Math Problem Solving In Google Docs With Grade TwosThis is a follow up post for Reflection on: Google Apps to Redefine Your Classroom. I was inspired to try math problem solving in Google Docs and I did!
I saw James Peterson at the Google Apps for Education Summit in February. He is a secondary teacher from Ontario in a 1-to-1 setting. He uses a daily math problem using Google Forms and Blogger. Students are also encouraged to make their own daily math problems. You can see his presentation at: From Google Apps to Redefine Your Classroom. James talked about Dan Meyer who has been advocating for changing how problem solving is taught. Dan Meyer is a secondary math teacher but it is worth listening to his ideas about problem solving!
Why Use Technology? The Curriculum
In my opinion, traditional "word problems" already typically address three mathematical processes: communication, connections and problem solving. Depending on the problem being solved, they may include other processes as well.
Why add technology into the mix? As the Alberta curriculum states: "Technology contributes to the learning of a wide range of mathematical outcomes and enables students to explore and create patterns, examine relationships, test conjectures and solve problems."
I like how the Learning and Technology Policy Framework explains why technology needs to be integrated into learning experiences:
Research from the learning sciences, psychology and neuroscience provides a sound basis for shifting the focus of schools to the student through personalization and authentic learning experiences. The research is clear—students learn best when they:
- learn in the context of the real world, where their academic studies help them make sense of the real world
- are self-directed in their learning
- learn collaboratively
- exercise some choice in their learning
- exercise some control in the pace of their learning
- receive immediate feedback targeted to scaffold their learning
- build on their prior knowledge base
- learn with instructional multimedia that is interactive and expertly designed
- are taught by teachers who personalize their learning to address personal interests, meet personal needs and offer novelty and variety in learning
Another Reason To Move to Google Docs: Struggling ReadersI'm sure it's not just division one teachers who are challenged to find ways to support struggling readers during problem solving. We want the focus to be on math, but often the ability to read the material confidently, independently and correctly impedes this process for some students.
Using a program like Read and Write for Google takes decoding out of the equation and moves the focus back onto problem solving. It also is empowering for students as they do not have to rely on the teacher or a peer to read it to them a first or second time. They are put in control, can listen/read it as many times as necessary.
Using Read and Write for Google is also why I decided to use Google Docs rather than forms, Blogger or another of the Google Apps.
Why Change? Potential!One of the things I have learned about Google Apps is that you might start out at the substitution stage on the SAMR model, but the more you use Google Apps, the more likely you are to find augmentations and modifications to enhance and improve the learning experience.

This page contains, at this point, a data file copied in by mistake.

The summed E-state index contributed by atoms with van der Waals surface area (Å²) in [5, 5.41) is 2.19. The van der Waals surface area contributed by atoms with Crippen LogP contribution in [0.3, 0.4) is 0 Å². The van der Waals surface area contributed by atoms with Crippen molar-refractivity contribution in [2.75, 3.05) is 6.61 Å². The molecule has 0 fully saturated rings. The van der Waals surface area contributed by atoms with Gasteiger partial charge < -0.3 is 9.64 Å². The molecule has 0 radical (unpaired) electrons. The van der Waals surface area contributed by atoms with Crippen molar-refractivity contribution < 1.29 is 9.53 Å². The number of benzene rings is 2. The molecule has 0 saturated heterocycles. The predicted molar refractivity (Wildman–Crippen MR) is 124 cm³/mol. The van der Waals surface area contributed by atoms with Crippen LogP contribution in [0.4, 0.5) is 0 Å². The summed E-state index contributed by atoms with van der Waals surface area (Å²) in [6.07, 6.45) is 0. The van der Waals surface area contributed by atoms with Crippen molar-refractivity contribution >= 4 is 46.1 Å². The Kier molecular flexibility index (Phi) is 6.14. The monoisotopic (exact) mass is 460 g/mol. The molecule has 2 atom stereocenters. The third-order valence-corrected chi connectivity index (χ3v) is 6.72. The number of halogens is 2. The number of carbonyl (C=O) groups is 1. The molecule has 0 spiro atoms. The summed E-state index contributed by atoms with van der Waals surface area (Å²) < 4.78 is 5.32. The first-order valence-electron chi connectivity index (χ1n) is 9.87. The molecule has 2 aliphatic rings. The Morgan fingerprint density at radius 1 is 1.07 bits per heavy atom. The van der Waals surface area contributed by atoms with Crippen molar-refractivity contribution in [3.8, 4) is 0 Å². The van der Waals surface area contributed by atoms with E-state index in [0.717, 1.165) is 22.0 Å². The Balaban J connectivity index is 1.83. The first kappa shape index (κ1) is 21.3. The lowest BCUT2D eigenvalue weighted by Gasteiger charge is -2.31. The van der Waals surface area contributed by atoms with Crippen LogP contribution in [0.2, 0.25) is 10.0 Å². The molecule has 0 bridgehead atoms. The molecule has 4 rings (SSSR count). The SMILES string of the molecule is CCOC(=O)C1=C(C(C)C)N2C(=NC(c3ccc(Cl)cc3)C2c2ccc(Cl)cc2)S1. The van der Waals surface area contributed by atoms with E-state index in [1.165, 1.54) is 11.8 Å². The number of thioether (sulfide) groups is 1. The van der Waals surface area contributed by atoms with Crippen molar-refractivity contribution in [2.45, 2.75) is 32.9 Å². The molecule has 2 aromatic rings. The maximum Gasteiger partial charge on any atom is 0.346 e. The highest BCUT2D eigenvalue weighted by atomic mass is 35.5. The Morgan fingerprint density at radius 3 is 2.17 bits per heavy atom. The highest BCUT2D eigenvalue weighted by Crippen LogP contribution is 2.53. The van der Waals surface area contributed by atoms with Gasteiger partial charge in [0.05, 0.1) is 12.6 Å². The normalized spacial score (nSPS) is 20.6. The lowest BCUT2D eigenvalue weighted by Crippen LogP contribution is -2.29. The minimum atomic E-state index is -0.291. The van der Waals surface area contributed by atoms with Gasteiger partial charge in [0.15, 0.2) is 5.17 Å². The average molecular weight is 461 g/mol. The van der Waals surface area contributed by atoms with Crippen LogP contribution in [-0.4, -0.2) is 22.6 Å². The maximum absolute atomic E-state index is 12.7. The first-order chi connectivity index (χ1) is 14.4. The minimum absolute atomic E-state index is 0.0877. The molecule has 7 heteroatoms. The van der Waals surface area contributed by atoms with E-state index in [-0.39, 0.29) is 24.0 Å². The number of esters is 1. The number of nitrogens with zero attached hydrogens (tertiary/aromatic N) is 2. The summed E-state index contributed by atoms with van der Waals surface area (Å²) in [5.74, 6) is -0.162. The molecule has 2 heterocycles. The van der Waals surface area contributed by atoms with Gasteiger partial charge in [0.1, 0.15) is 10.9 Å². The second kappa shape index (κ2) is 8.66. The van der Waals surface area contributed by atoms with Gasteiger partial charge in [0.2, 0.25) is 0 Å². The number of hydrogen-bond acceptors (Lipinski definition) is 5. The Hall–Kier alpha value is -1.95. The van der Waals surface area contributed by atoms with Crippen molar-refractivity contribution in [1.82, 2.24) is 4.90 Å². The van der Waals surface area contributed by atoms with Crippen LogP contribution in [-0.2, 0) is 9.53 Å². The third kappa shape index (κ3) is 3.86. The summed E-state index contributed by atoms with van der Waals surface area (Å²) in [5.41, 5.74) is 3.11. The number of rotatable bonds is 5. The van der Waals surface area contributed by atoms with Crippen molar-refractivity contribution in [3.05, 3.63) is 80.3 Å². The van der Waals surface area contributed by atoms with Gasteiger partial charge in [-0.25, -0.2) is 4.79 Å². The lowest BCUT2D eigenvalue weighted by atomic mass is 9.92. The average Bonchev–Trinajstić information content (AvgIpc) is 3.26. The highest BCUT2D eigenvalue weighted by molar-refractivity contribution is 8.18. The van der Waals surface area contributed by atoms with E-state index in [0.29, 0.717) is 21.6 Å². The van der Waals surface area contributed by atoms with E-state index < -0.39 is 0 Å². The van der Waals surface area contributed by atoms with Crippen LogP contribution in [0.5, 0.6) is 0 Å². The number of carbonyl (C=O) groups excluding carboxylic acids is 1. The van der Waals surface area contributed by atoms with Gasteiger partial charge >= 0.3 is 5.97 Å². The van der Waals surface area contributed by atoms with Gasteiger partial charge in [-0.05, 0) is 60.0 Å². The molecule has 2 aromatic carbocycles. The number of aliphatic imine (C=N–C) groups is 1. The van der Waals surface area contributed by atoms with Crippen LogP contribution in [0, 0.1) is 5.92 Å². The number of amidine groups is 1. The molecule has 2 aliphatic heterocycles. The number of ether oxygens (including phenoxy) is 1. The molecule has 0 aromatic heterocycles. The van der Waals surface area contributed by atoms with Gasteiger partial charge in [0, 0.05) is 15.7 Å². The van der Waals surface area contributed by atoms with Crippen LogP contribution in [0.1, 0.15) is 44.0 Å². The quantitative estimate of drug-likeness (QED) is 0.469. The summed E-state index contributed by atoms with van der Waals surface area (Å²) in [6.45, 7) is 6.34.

What are some of the potential changes I currently see happening as I continue to use Google Docs with math problems?
- Students could possibly collaborate on more challenging math problems on Google Document.
- Activities could be provided on a class website or Schoolzone, so it could flip the classroom and/or provide activities for students who are away for extended periods of time.
- Inserting videos and colour photos could potentially enhance the experience.
- Students could receive different tasks.
- Students could write their own problems and share them with their peers or with peers in other schools using Blogger.
- Students could take pictures and videos that they use to write their own problems.
Tip: Small Group FirstModelling on the Smartboard while students work is a useful strategy for both small groups and large group instruction.
Starting with small group work not only minimizes bandwidth strain but allows the teacher to problem solve easier, as is often the case when technology is used for the first time in a new way.
Doing small group work with laptops, chromebooks or netbooks is also a way to maximize limited resources.
Useful Add-On: DoctopusDoctopus used to be a script. It is now an add-on. It is a handy tool because it shares files to the students for you, documents go into students’ Shared With Me portion of Google Drive. You do the sharing by creating a spreadsheet. The spreadsheet will have a link to all the students’ documents.
One Problem? Resources!
There are certainly no shortage of word problems use. What is harder to find and harder to create are photos and videos to use along with math problems. This is one of the reasons I believe collaboration is more important than ever! And collaboration is easier than ever before with Google Apps!
|Here is my attempt at using pictures I took!|
- Division One Collaboration Site: Math Problems (this is a site where some Alberta teachers share their Google Docs with other teachers).
- Dan Meyer has some interesting ideas and suggestions for upper grades.
- Your camera! (see image on right)
- Math Pictures (clip art)
I'd love to build up resources, so please leave links and ideas in the comments!